Dancing at home has presented new challenges such as having to adjust to improper flooring and/or investing in new flooring. With this in mind, what flooring is appropriate? What are some indications that I may be dancing on improper flooring? What can I do to modify if I don’t currently have access to good flooring?
Good technique and adequate flooring are both crucial for injury prevention. Up to 28% of professional dancers associated an unsuitable floor surface with re-injury (Hopper 2014). A permanent, fully sprung floor is recommended (Quin 2015). This translates into a 2 component structure. The top surface is typically wood or marley in order to provide optimal grip. Too much resistance can create added torque on joints, while lack of friction leads to increased muscular tension and falls.
The undersurface/substructure has the shock absorbing properties and typically consists of a solid or suspended subfloor with a dense foam layer underneath (Quin 2015).
It is also important to note that raked stages can triple the amount of risk for injury. In addition, floor surface variability versus lack of shock absorbing capabilities may have an even greater influence on injury (Hopper 2014). Therefore, it is important to maintain uniformity of the surface and clean regularly. Improper flooring can contribute to low back pain, sacroiliac dysfunction, stress fractures, shin splints, and tendinopathies. Occurrence of these injuries could indicate improper flooring. If you don’t have immediate access to a sprung floor, you may want to consider the following: jumping in sneakers, avoiding single leg landings, close in first or third position rather than fifth position, and/or train the components of the jumps.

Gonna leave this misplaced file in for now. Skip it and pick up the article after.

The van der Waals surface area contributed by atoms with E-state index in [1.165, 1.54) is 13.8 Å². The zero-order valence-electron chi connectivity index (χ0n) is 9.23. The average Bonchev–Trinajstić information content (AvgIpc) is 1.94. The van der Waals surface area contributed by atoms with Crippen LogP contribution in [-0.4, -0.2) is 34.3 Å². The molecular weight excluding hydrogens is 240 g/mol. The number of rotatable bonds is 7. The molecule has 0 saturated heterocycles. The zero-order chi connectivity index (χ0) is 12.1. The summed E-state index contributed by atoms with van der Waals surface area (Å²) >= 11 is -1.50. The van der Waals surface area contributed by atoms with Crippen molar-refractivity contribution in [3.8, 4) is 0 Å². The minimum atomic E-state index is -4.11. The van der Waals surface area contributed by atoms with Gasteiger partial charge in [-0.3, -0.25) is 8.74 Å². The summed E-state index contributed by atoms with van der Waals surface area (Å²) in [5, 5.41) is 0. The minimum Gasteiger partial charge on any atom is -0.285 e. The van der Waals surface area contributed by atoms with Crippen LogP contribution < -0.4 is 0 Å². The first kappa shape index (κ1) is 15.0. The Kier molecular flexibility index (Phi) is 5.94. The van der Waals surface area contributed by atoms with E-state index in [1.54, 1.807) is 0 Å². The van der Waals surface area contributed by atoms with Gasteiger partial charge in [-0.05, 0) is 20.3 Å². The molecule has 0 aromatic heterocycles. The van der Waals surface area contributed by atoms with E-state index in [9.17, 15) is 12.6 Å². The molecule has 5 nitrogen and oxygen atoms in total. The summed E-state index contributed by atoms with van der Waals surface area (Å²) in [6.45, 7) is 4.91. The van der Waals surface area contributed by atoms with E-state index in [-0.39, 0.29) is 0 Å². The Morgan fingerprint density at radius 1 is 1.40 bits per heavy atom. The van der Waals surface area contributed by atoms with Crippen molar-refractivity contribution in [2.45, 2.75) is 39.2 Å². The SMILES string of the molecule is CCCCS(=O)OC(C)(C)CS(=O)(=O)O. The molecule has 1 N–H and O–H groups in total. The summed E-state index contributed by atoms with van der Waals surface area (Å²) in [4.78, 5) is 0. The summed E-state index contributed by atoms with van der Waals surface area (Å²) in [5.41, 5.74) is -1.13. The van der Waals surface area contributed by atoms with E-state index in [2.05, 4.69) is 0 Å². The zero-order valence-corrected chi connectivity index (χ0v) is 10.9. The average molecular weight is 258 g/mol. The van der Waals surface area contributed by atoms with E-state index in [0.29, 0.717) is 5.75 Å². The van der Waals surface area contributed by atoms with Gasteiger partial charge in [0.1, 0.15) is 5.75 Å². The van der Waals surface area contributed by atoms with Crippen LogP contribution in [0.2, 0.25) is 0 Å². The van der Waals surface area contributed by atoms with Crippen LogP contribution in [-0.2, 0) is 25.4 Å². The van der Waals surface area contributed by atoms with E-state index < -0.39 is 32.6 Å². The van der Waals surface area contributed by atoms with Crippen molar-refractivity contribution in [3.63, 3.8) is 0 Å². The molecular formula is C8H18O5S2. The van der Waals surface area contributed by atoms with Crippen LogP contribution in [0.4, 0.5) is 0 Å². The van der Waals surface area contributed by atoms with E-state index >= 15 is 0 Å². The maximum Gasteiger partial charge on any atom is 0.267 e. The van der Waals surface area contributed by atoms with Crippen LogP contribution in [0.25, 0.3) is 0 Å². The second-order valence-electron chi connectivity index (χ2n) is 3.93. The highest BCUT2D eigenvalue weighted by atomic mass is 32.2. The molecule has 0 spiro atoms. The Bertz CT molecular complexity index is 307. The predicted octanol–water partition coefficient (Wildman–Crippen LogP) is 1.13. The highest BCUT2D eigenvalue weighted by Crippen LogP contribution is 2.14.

Hopper, L. S., Allen, N., Wyon, M., Alderson, J. A., Elliott, B. C., & Ackland, T. R. (2014). Dance floor mechanical properties and dancer injuries in a touring professional ballet company. Journal of science and medicine in sport, 17(1), 29-33.
Quin, Edel & Rafferty, Sonia & Tomlinson, Charlotte. (2015). Safe Dance Practice: An applied dance science perspective. Pages 8-10.